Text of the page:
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Barbarella, a 41st century earthling, is sent on a mission by the president of Earth to find Durand Durand, a scientist who has disappeared with an all-powerful weapon.
For more about Barbarella and the Barbarella Blu-ray release, see Barbarella Blu-ray Review published by Martin Liebman on June 19, 2012 where this Blu-ray release scored 3.0 out of 5.
Starring: Jane Fonda, David Hemmings, John Phillip Law, Anita Pallenberg, Milo O'Shea, Marcel Marceau
Director: Roger Vadim
» See full cast & crew
Barbarella Blu-ray Review
Shag carpet never looked so shaggy as it does on Blu-ray.
Reviewed by Martin Liebman, June 19, 2012
Boy oh boy is Barbarella a really bad movie. But it's also quite the campy little venture, a movie styled around its decade rather than its decade weaved into the movie. There's the "make love not war" mantra that runs through it, the "free love" angle, and lots and lots and lots and lots and lots of shag carpet and plastic faux future fixings that once passed for "modern" and now look downright silly. And even beyond the rubbish sets and psychedelic offerings, it's clear that Barbarella is destined for camp greatness even in its opening moments when the sexy heroine -- in front of the floor-to-ceiling shag carpet backdrop -- performs a zero-gravity striptease, removing first her gloves, then her leggings, and all the way to a liquid-filled helmet before the breasts-exposed reveal (and the movie is rated PG) of the title 1960s gal who takes an interstellar phone call from Earth's President (who is also the "Rotating Premier of the Sun System"), dressed as fully as she was the moment she was born. With all this goodness, just forget the story -- it's absurd -- and never mind the absence of any good acting. With all of that and a character named "Dildano" and future-tech called "tongue boxes," who needs good writing or a plausible plot to make a fun movie?
Space traveller Barbarella (Jane Fonda) is summoned by Earth's President with an urgent request: she's to track down a dangerous rogue scientist named Dr. Durand Durand (Milo O'Shea) on the planet Tau Ceti. He's developed a weapon -- a "Positronic ray" -- in a galaxy of peace, a "pacified" universe where conflict and outright war are but bad memories from centuries past. Tau Ceti is part of a little-known system where a weapon might become a dangerous instrument, not a mere historical curiosity. Barabrella, equipped with her own small arsenal retrieved from a museum, sets out to apprehend her target with only a fuzzy photograph, a general description, her wits and wiles, and her body to aid her journey. What she encounters is a world she's never known. She befriends kindly allies and battles dangerous enemies, experiences the pleasures of sexual intercourse performed "the old fashioned way," and finds herself on an adventure of a lifetime that only a woman of her beauty and intergalactic skills could survive.
Barbrella isn't a movie, it's an experience. It's a crazy sort of time travel vehicle that transports audiences to some alternate dimension -- surely there's no time such as this -- where 1960s stylings meet interstellar travel in the whatever century this is, a century where nourishment comes in the form of a bad-tasting liquid (they still haven't discovered a good-tasting protein mix?) and sex is enjoyed through the swallowing of a pill and the touch of a hand (even Demolition Man, the near-future movie where Taco Bell reigns supreme, had a better -- and touchless -- alternative to that). It's also the quintessential dime store Science Fiction trash story, where randomly mixed letters ("Pygar," "Mathmos") become proper nouns and the why and how behind the technology doesn't matter, but the look does. And does it look awful. There are almost no straight lines except on plastic sheets and bulky buttons. Even the original "Star Trek" looked galaxies better than this, thanks in large part to Gene Roddenberry's assemblage of a world and a story; Barbarella is merely a shaggy-carpeted brothel in the shape of a Science Fiction movie. In fact, if there was anything beyond a few bare breasts and a whole of of suggestive dialogue and behavior, this would be a porn film, and given the poor acting and cheap sets, one cannot help but think the movie was meant to be a porn film but edited down for mass consumption.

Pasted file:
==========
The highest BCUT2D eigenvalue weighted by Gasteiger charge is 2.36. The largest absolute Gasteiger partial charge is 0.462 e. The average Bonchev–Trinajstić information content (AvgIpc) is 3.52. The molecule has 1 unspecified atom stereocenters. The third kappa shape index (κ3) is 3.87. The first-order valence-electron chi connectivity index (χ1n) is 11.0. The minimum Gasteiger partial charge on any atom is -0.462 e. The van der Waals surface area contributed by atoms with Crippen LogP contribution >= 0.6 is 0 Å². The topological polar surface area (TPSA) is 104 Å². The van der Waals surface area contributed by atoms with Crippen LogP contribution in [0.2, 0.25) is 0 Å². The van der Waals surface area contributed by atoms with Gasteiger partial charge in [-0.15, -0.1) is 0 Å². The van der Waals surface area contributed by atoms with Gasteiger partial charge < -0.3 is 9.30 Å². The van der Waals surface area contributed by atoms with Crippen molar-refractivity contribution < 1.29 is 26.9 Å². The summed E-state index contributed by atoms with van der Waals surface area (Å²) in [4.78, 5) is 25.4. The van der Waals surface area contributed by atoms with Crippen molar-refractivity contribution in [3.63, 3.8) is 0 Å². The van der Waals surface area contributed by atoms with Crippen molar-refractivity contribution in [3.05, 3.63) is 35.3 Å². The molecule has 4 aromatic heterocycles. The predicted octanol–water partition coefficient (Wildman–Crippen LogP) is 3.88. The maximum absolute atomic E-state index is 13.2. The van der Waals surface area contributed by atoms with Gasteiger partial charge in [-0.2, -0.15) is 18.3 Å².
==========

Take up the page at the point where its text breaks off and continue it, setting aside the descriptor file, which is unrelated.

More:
But there's also a movie to review here, not merely set dressings and styles. Sadly, for as terrible (in a fun sort of way) as the ancillary elements may be, the story is just awful in an unfunny, drag-down, will-this-ever-end sort of way. The plot is mostly coherent but it never really goes anywhere. The characters are shockingly flat and absolutely uninteresting. The action scenes show little spunk, and moments of supposed danger are about as exciting as watching paint dry while on sleeping pills; in one scene, where Barbarella's shaggy carpet spacecraft crashes, she merely pounds on some controls with about as much urgency as when she casually walks into the changing room. The movie goes from entertaining and grossly over-the-top with all the 60s stylings to flat-out boring; Barabrella's writhing about in ecstasy following her various sex-capades represent the movie's full output of energy and movement. All the sets away from Shaggycraft appear just as phony if not more so, all obviously poorly-designed soundstage enclosures that feel cramped even if the artwork around the edges suggests distance. Then there's just the flat-out weird elements, the horned stingray-like creature that pulls a dog sled, people painted and posed as if part of rock formations, and an attack by killer dolls that was probably the inspiration for Puppetmaster. This movie is really quite bizarre; maybe it works better while under the influence of something other than shock at the awfulness of it all and the awe at all that shaggy carpet confined to one tiny place.